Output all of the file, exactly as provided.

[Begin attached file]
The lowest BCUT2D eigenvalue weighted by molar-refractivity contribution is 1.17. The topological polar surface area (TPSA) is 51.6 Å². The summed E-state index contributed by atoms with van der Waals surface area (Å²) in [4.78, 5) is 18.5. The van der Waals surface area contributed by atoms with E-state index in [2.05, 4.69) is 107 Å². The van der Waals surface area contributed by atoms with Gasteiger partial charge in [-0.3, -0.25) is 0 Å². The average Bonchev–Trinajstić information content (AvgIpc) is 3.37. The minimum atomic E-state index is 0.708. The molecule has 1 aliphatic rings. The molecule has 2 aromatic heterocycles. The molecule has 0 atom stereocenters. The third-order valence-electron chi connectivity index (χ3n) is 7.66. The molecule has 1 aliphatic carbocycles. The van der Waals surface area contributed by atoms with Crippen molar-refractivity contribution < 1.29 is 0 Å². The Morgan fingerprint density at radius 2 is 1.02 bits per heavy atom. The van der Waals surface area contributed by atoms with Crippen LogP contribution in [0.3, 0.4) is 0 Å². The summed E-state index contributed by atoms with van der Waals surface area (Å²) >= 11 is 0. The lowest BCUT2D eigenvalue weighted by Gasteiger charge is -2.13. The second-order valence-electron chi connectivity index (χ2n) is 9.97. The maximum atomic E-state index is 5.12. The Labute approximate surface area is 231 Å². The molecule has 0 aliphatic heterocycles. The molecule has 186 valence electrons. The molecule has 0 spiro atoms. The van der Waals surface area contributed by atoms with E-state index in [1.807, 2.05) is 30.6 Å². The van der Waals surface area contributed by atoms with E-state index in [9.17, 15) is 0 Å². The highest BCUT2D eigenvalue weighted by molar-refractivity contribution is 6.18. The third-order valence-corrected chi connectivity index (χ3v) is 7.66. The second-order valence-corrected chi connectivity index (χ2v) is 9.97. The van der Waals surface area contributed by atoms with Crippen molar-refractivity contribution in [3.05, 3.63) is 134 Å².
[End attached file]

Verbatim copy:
The lowest BCUT2D eigenvalue weighted by molar-refractivity contribution is 1.17. The topological polar surface area (TPSA) is 51.6 Å². The summed E-state index contributed by atoms with van der Waals surface area (Å²) in [4.78, 5) is 18.5. The van der Waals surface area contributed by atoms with E-state index in [2.05, 4.69) is 107 Å². The van der Waals surface area contributed by atoms with Gasteiger partial charge in [-0.3, -0.25) is 0 Å². The average Bonchev–Trinajstić information content (AvgIpc) is 3.37. The minimum atomic E-state index is 0.708. The molecule has 1 aliphatic rings. The molecule has 2 aromatic heterocycles. The molecule has 0 atom stereocenters. The third-order valence-electron chi connectivity index (χ3n) is 7.66. The molecule has 1 aliphatic carbocycles. The van der Waals surface area contributed by atoms with Crippen molar-refractivity contribution < 1.29 is 0 Å². The Morgan fingerprint density at radius 2 is 1.02 bits per heavy atom. The van der Waals surface area contributed by atoms with Crippen LogP contribution in [0.3, 0.4) is 0 Å². The summed E-state index contributed by atoms with van der Waals surface area (Å²) >= 11 is 0. The lowest BCUT2D eigenvalue weighted by Gasteiger charge is -2.13. The second-order valence-electron chi connectivity index (χ2n) is 9.97. The maximum atomic E-state index is 5.12. The Labute approximate surface area is 231 Å². The molecule has 0 aliphatic heterocycles. The molecule has 186 valence electrons. The molecule has 0 spiro atoms. The van der Waals surface area contributed by atoms with E-state index in [1.807, 2.05) is 30.6 Å². The van der Waals surface area contributed by atoms with E-state index in [9.17, 15) is 0 Å². The highest BCUT2D eigenvalue weighted by molar-refractivity contribution is 6.18. The third-order valence-corrected chi connectivity index (χ3v) is 7.66. The second-order valence-corrected chi connectivity index (χ2v) is 9.97. The van der Waals surface area contributed by atoms with Crippen molar-refractivity contribution in [3.05, 3.63) is 134 Å².